A first set of recommendations is broader in scope, highlighting the value of the AHSS to better contextualise science advice to policy – the so called “applied humanities” – delivering context-sensitive research, reflectivity and a longer term view of problems and factors, the capacity to widen the scope of research and innovation to include broader societal and human-centric perspectives, and the contribution to strategic foresight informed by the greater capacity of the AHSS to understand the full complexity of the present context.

These recommendations are supported by examples of possible mission-driven IDR/TDR integrating AHSS to address societal challenges, such as climate change, ageing and the social impact and regulation of digital technologies.

Other recommendations are more focused on specific categories, highlighting: the capacity of the AHSS to redefine research problems to centralise the human dimension – e.g. the importance of narrative to support climate change research and policy missions; the need to take emotions, ethics and societal and individual values into account – e.g. in designing technology, or in policymaking for an ageing society; the role of artists, artist-led techniques and tools for sentiment analysis to discover and handle the impact of emotions; the role of applied humanities research to address the problems of misinformation, disinformation and the crisis of democracy; and last but not least, the capacity of well-structured IDR/TDR integrating the AHSS to cultivate the ground for collective intelligence, within and outside academia, supporting dialogue among disciplines, higher education institutions and the wider civil society, triggering teams and networks to co-create solutions for joint missions.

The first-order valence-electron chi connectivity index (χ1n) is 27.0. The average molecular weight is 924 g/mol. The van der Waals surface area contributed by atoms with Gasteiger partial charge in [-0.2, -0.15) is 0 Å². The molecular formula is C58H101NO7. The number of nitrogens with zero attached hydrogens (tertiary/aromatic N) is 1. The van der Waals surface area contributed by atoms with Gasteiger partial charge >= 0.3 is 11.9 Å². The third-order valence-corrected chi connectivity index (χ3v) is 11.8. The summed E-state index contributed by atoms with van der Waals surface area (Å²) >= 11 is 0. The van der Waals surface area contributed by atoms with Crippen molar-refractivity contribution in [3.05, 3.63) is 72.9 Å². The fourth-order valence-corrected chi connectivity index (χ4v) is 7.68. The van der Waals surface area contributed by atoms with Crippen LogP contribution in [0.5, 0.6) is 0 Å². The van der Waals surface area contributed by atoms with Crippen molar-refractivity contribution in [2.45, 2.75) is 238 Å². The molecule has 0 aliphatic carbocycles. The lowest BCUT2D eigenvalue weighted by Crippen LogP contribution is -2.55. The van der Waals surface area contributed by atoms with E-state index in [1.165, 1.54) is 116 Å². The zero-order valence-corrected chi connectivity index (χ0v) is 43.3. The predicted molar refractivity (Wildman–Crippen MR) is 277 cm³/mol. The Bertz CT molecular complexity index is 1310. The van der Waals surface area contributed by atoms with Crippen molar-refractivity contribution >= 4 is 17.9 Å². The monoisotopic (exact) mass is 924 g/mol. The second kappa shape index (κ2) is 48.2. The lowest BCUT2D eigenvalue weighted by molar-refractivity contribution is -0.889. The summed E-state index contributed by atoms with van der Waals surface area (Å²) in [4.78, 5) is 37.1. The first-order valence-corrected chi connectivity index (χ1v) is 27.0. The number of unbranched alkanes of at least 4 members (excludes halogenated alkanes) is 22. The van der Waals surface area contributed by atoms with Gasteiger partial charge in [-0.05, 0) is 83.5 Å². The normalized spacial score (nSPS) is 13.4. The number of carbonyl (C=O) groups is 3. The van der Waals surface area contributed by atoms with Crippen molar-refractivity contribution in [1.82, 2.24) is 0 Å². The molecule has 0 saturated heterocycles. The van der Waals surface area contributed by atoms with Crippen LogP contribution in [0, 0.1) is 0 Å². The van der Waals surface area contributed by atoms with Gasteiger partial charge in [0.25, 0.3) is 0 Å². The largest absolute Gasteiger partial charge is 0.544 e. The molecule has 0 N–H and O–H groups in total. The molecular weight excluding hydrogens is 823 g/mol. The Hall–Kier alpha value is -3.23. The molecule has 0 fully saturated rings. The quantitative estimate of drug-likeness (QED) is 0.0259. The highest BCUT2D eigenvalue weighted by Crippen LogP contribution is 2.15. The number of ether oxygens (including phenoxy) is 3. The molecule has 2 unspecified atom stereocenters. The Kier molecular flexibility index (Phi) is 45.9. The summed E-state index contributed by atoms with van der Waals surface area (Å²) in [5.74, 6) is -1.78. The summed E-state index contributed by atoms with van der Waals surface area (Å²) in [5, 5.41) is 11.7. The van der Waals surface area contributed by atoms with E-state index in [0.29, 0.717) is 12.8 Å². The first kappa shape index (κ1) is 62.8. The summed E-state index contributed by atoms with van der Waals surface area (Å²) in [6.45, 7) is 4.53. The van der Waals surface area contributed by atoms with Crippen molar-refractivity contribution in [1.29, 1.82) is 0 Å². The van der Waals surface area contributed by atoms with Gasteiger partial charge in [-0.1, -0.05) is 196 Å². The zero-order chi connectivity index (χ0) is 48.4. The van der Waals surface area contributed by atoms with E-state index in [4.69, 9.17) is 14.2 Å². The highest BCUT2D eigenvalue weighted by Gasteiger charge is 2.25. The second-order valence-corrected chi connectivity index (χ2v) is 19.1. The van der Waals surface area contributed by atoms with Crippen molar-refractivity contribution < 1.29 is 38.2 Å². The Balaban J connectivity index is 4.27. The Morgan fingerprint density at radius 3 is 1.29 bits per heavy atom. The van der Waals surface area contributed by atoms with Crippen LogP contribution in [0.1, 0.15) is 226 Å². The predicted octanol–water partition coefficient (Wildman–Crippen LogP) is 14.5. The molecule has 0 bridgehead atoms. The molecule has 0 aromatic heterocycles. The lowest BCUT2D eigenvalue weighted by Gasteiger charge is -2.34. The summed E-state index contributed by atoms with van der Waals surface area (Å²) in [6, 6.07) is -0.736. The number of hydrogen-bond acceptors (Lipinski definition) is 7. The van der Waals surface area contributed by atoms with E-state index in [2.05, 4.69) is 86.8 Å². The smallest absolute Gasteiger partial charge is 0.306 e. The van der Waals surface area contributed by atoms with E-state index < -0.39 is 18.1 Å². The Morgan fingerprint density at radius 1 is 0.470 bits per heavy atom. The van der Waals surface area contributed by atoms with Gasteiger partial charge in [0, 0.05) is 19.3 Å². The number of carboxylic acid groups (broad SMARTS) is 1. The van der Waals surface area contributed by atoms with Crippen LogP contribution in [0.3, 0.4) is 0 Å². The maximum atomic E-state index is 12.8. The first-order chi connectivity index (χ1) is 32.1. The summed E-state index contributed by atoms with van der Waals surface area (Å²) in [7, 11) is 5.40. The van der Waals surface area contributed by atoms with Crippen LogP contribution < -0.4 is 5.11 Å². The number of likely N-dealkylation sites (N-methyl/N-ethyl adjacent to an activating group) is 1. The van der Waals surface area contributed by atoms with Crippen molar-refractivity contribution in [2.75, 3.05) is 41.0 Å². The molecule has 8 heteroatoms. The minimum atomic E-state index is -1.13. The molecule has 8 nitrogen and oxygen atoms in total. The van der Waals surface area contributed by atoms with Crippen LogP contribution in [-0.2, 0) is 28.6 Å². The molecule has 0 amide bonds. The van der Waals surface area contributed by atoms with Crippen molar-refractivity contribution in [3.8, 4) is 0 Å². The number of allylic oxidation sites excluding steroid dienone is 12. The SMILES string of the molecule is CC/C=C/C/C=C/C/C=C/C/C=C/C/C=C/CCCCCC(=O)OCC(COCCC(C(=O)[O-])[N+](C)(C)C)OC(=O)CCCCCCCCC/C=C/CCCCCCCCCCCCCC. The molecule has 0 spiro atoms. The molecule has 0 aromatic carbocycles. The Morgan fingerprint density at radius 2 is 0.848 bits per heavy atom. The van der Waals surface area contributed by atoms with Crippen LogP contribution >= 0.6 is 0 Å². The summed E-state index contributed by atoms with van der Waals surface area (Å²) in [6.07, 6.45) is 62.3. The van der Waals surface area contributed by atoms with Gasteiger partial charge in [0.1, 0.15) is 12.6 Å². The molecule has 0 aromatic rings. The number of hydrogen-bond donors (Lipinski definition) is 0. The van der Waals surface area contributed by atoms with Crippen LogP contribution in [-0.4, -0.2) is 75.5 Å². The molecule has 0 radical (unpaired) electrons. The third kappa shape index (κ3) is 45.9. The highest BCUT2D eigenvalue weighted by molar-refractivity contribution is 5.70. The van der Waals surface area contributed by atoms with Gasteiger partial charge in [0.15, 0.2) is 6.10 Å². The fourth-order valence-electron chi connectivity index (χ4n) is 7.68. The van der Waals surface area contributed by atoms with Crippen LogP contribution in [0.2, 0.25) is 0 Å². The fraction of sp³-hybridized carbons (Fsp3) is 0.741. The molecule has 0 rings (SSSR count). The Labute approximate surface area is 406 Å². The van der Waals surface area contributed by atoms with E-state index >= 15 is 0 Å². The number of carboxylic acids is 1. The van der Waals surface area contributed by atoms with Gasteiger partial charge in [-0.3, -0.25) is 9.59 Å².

Preliminary Report of Literature Review on Understandings of Interdisciplinary and Transdisciplinary Research

Deliverable 2.1

Preliminary Report of Literature Review on Understandings of Interdisciplinary and Transdisciplinary Research

Authors: Bianca Vienni Baptista, Maciej Maryl, Piotr Wciślik, Isabel Fletcher, Anna Buchner, Doireann Wallace and Christian Pohl

Work Package: 2

Published: 11 December 2019